What does a New Customer Cost?

by Jeremy Powers on July 6, 2010

A growing and stable business requires new customers.  You don’t want your company too dependent on any one customer, so even if your largest account is spending more, you need new business.  Many businesses fail to understand and control the cost of customer acquisition.

The largest customer acquisition cost for many businesses is time and focus.  Whether you have an account development team or not, chances are landing the new big fish requires time and focus throughout your organization.  The analysts crunch numbers on delivery costs.  The credit team performs a background check and determines thresholds.  The marketing and sales team research account needs and tailor messages.  Executives meet with executives.  While a good organization is able to balance the needs of existing customers with the necessity of growth, a really strong organization is able to prioritize the expansion efforts based on the value of the new account and the probability of success.

The second largest customer asquisition cost to an organization is the direct selling cost.  This includes the cost of mass marketing, communication materials development, and maintaining a credible brand foundation for your prospective customers.  A significant portion of my business comes from creating and maintaining these items, and I usually present these as an investment rather than a cost.  Poorly executed or planned, however, even the most basic of marketing materials cost you more than the value they provide.  This is part of the reason you need someone like me:  the cost of a marketing materials is nothing compared to the cost of ineffective materials.  (See, you knew I couldn’t let this paragraph stand without a re-framing and a small sales pitch, Contact Jeremy.)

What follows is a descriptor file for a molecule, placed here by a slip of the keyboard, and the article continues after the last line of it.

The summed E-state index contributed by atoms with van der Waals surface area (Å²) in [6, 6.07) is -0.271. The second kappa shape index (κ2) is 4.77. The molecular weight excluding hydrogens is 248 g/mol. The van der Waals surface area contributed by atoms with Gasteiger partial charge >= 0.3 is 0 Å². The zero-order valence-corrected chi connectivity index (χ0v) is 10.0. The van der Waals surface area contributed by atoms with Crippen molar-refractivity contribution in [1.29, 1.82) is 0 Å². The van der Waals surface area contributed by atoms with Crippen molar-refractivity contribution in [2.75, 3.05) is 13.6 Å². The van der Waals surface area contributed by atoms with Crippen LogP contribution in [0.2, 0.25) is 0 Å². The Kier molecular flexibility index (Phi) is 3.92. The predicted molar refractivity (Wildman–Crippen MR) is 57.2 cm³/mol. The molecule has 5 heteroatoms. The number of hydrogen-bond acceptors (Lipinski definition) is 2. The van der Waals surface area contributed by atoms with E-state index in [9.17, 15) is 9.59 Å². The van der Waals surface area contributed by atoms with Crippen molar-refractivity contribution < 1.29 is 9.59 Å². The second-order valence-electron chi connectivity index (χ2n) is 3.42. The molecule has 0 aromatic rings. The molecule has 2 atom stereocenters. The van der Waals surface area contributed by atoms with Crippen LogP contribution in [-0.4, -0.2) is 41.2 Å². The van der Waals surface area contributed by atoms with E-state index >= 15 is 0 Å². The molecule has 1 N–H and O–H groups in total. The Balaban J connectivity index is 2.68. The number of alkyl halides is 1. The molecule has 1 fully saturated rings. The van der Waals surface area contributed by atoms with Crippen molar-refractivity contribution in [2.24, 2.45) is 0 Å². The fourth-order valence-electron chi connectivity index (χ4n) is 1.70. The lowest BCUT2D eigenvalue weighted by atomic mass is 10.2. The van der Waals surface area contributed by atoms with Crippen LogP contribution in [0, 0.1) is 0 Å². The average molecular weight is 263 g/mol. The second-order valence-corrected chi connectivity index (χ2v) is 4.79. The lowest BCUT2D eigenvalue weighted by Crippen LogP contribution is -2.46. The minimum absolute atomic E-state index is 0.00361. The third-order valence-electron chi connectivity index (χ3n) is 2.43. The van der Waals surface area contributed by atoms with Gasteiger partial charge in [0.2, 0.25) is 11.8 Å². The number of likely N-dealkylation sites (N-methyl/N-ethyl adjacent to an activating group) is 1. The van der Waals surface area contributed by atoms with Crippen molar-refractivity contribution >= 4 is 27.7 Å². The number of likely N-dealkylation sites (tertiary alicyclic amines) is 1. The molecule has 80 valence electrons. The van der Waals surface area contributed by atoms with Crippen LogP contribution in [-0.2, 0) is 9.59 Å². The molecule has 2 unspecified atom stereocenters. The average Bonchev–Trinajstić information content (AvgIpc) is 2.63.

The last cost you should consider before spending any time or money on customer acquisition is the cost of risk.  While the long-term risk of lack of growth is great, the short-term risk of poorly managed growth can be catastrophic.  To name a few, there are risks in customer service, cash flow, brand dilution, profit margin, information sharing, and talent management.  You should not fish for sharks with a Mickey Mouse pole; are you sure landing this business will not snap your organization in half?  Do not be cornered by fear, but take great care to measure the risks.

The stability, profitability, and viability of your business depend on growth.  Appropriately planned, executed, and measured, new accounts are the vitamins of your revenue diet.  If you have a related story or anecdote you think other readers could benefit from, please feel free to share it in the comments.

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